After an evening spent reciting and discussing poetry, mine and others', it is still snowing in Stoke Newington. He walks me to the bus-stop, past the marvelous Egyptian entrance to Abney Park, and I reminisce with him of my walk in the San Francisco downpour. The flakes are thickly glazing our coats, and now coat the streets, deliciously. The 67 takes forever to come, but it's fine, we are good to talk for as long as it may be.


When I get back home, Aubrey is mewing with a pitiful vengeance, and he must have freshly laid, for the flat is saturated with an aroma of dung. The thumb is healing nicely; the pale white skin reattaching itself to the trunk, an almost alchemical process. Osiris' regenerative crook has been vindicated; life to death, and death back to life. London itself, with its range and sweep of light, textures, is itself an alchemical, regenerative city; never mere existence. Three in the morning, and the snow is still falling, still settling. Glowing in the dark. This must be the grandest city in all the world.

[Update: Monday. The newspapers are right: snow is general all over England. My soul swoons slowly as I hear the snow falling faintly through the universe and faintly falling, like the descent of their last end, upon all the living and the dead. I have the sensation of having walked London for the last time, before it is engulfed in the blizzard
forever.]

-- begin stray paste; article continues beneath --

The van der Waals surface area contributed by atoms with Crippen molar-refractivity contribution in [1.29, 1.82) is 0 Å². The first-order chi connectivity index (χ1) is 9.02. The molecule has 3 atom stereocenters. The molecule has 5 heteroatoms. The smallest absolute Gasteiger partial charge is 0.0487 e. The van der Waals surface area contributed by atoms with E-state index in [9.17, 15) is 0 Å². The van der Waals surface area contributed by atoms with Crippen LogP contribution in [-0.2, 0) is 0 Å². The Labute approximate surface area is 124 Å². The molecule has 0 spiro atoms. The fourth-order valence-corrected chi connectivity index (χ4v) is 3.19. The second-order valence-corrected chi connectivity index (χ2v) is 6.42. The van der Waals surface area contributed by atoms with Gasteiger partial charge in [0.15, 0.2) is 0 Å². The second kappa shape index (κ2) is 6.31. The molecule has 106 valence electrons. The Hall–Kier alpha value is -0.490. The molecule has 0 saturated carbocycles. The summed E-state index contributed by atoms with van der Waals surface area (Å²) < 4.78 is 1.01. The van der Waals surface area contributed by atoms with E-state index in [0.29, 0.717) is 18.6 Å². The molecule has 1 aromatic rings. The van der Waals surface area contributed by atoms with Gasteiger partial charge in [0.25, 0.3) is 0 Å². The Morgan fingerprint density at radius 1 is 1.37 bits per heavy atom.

8 comments:

John Cowan said...

Ulysses transposed to the key of London.

arnold said...

I'm delighted to see you making use of my Christmas present; I thought it might appeal.

Most of London seems to have decided to take the day off today; the streets are wonderfully quiet, and even in the Euston Road there is very little traffic. Our Reading Rooms are closed, so we are not bothered by all those pesky readers.

Conrad H. Roth said...

John: Well, thank you very much.

Arnold: Yes, it is paying dividends all the time, thanks again for it. I should like to have seen Euston Road without traffic, something almost unimaginable. But at least I feel better for not having bothered into the library: I would have been quite irate to arrive at locked doors!

Lily Roth said...

My very dear Mr. Roth,

The Wesleyan painted windows are quite remarkable. As a Louisiana girl, I am still filled with a wide-eyed wonderment when I see the lovely snow. (Despite the years of Chicago winters).

Hopefully, the snow will keep falling and we may continue to frolic amidst the flurries.

Mrs. Lily Roth

Andrew W. said...

As always, Conrad, your writing...

It must be quite something to see London deep in snow...having never seen London at all, I can only imagine, although your words go a long way to making it alive in the mind's eye.

We have had a record snowfall here, I believe. If only we shut down...but widgets must be made, and we are a Nordic people, so we salt the sidewalks and carry on!

Conrad H. Roth said...

Thanks, Andrew.

AJS said...

A far prettier journey than that of the infamous, silent bagel.

John Emerson said...

I hate that part about snow at the end of The Dead. To begin with, I don't feel that way about snow, so for me the symbolism utterly fails. And given that, I ended up completely doubting realistic symbolism / symbolic realism. It was as if someone for whom onions were loathsome climaxed a story with lots of horrible onions, or as if he stuck in a Coca-Cola ad or a public health notice.

And I like the story and the writing otherwise.

Going further on a snow theme, I just love seeing bare trees in winter. The patterns in the branches are more visible, etc., etc. And you can also think, "Right now this tree is bare and looks completely dead, But it will be flourishing in a few months, and it's older than I am and will almost certainly survive me".

And thatt's a comfort, even though it doesn't rationally seem that it should be.